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Wednesday, February 10, 2010


Object to object mapping is a tedious operation. And lately we all have a bunch to map. Here are the usual suspects:

  • MVC (Domain model to view model)
  • SOA (Domain model to data contracts)

Generally: whenever the same model payload must traverse boundaries that need to keep decoupled from each other. And here is AutoMapper to the rescue:

What is AutoMapper?

AutoMapper is an object-object mapper. Object-object mapping works by transforming an input object of one type into an output object of a different type. What makes AutoMapper interesting is that it provides some interesting conventions to take the dirty work out of figuring out how to map type A to type B. As long as type B follows AutoMapper's established convention, almost zero configuration is needed to map two types.

Why use AutoMapper?

Mapping code is boring. Testing mapping code is even more boring. AutoMapper provides simple configuration of types, as well as simple testing of mappings. The real question may be "why use object-object mapping?" Mapping can occur in many places in an application, but mostly in the boundaries between layers, such as between the UI/Domain layers, or Service/Domain layers. Concerns of one layer often conflict with concerns in another, so object-object mapping leads to segregated models, where concerns for each layer can affect only types in that layer.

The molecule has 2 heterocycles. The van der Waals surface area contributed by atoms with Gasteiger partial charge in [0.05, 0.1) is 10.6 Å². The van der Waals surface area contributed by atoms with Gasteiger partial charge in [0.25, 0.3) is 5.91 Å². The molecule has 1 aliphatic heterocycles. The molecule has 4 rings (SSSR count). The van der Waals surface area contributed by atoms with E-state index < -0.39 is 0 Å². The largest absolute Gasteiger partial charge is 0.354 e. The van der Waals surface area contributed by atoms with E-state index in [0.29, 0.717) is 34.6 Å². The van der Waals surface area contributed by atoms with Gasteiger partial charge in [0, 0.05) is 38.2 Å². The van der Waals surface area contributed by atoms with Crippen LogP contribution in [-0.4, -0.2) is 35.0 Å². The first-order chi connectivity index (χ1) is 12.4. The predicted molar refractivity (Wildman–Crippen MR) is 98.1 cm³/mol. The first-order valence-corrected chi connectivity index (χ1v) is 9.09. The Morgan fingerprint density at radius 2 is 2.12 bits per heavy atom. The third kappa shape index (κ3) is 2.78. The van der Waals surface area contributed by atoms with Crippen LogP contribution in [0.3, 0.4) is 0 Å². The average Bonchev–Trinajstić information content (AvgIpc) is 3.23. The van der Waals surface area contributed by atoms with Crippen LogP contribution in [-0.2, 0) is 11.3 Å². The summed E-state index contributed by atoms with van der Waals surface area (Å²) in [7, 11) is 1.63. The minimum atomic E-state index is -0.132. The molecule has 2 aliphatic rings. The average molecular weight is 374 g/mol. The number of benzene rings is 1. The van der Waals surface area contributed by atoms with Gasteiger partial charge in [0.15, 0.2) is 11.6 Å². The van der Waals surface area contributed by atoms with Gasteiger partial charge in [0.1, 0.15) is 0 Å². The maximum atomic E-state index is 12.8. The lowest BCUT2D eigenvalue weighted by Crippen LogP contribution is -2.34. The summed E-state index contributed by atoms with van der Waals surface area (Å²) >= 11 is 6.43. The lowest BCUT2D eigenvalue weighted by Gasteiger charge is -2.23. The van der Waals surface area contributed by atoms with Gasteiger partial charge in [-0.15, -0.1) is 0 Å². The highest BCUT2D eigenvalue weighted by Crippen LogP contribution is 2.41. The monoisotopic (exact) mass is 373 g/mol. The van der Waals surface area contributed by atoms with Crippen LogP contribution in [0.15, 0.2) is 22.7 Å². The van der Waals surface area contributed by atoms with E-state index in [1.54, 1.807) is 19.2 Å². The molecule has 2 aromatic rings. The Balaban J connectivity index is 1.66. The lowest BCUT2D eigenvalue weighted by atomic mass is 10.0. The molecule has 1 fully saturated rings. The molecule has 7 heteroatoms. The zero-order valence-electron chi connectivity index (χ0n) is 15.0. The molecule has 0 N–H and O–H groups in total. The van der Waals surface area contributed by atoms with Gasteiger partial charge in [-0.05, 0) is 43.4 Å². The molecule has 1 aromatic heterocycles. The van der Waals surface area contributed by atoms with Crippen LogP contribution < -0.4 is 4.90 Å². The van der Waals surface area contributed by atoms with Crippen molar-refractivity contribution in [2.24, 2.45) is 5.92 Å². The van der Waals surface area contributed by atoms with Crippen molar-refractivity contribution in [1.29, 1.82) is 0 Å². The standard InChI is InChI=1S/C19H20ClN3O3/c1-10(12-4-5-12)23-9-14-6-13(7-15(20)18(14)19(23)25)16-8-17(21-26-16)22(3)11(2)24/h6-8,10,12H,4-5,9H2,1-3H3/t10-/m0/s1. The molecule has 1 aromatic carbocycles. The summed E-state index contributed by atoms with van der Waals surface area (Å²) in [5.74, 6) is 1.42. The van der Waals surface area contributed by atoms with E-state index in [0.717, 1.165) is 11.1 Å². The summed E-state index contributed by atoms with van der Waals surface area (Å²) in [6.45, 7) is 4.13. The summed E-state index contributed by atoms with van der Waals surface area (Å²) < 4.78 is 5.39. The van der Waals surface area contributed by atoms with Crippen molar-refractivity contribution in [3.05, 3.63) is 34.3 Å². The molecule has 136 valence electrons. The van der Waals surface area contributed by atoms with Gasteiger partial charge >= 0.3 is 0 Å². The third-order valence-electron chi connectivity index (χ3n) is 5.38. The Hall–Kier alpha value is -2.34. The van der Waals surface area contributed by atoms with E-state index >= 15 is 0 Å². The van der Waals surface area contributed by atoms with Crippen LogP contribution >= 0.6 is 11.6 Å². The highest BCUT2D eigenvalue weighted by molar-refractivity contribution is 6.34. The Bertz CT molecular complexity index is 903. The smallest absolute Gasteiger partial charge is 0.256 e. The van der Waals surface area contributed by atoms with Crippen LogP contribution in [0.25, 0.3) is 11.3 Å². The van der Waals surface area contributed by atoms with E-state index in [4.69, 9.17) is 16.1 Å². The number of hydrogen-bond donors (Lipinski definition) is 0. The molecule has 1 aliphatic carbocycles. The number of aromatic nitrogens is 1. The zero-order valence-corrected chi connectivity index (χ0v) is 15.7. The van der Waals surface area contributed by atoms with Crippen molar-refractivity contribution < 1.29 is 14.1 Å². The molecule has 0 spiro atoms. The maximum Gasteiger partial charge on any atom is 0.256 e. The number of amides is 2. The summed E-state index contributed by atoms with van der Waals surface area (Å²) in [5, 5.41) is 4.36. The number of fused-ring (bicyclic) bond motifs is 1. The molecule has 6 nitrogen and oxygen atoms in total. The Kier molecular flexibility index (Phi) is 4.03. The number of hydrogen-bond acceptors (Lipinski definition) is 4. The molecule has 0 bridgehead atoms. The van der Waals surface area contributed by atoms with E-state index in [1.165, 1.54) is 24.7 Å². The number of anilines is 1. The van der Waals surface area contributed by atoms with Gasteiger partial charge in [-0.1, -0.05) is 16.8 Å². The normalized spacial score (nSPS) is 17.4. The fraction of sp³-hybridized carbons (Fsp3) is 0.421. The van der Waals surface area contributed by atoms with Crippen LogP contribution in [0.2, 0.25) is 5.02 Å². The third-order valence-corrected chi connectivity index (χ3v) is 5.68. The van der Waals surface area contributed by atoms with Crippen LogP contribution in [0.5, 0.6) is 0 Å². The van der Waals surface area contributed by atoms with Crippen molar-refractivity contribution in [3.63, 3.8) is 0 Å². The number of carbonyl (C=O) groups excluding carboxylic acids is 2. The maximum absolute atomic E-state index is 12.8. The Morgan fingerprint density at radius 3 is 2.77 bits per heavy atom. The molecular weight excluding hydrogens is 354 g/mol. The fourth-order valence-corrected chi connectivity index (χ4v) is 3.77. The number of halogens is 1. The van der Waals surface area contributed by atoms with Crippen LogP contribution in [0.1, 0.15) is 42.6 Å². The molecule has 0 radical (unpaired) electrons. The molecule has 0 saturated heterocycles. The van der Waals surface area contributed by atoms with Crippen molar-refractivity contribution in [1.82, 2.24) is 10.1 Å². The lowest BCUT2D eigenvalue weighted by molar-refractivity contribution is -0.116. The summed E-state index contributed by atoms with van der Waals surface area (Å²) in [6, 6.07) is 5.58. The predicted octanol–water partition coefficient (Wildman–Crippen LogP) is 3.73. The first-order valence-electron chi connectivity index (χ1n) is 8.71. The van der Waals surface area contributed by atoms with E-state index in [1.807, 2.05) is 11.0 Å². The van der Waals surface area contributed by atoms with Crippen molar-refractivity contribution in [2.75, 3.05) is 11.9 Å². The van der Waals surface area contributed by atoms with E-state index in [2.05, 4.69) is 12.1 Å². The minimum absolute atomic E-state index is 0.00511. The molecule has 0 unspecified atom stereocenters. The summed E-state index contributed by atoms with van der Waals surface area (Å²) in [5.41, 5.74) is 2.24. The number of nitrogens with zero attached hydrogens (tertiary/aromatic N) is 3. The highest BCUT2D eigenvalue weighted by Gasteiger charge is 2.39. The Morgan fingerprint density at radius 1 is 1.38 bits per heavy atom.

How do I use AutoMapper?

First, you need both a source and destination type to work with. The destination type's design can be influenced by the layer in which it lives, but AutoMapper works best as long as the names of the members match up to the source type's members. If you have a source member called "FirstName", this will automatically be mapped to a destination member with the name "FirstName". AutoMapper also supports Flattening, which can get rid of all those pesky null reference exceptions you might encounter along the way.
Once you have your types, and a reference to AutoMapper, you can create a map for the two types.
Mapper.CreateMap<Order, OrderDto>();
The type on the left is the source type, and the type on the right is the destination type. To perform a mapping, use the Map method.
OrderDto dto = Mapper.Map<Order, OrderDto>(order);
AutoMapper also has non-generic versions of these methods, for those cases where you might not know the type at compile time.

Where do I configure AutoMapper?

If you're using the static Mapper method, configuration only needs to happen once per AppDomain. That means the best place to put the configuration code is in application startup, such as the Global.asax file for ASP.NET applications. Typically, the configuration bootstrapper class is in its own class, and this bootstrapper class is called from the startup method.

How do I test my mappings?

To test your mappings, you need to create a test that does two things:
  • Call your bootstrapper class to create all the mappings
  • Call Mapper.AssertConfigurationIsValid
Here's an example:


Can I see a demo?

Check out the dnrTV episode on AutoMapper: http://www.dnrtv.com/default.aspx?showNum=155

So AutoMapper is a convention-based object-object mapper in .NET. It follows the Convention over configuration principle, which seeks to infer as many rules it can from convention, avoiding unnecessary configuration. Some obvious examples of such usage are clear on frameworks like Ruby on Rails and Spring. It can also be read under the DRY principle – don’t repeat yourself!

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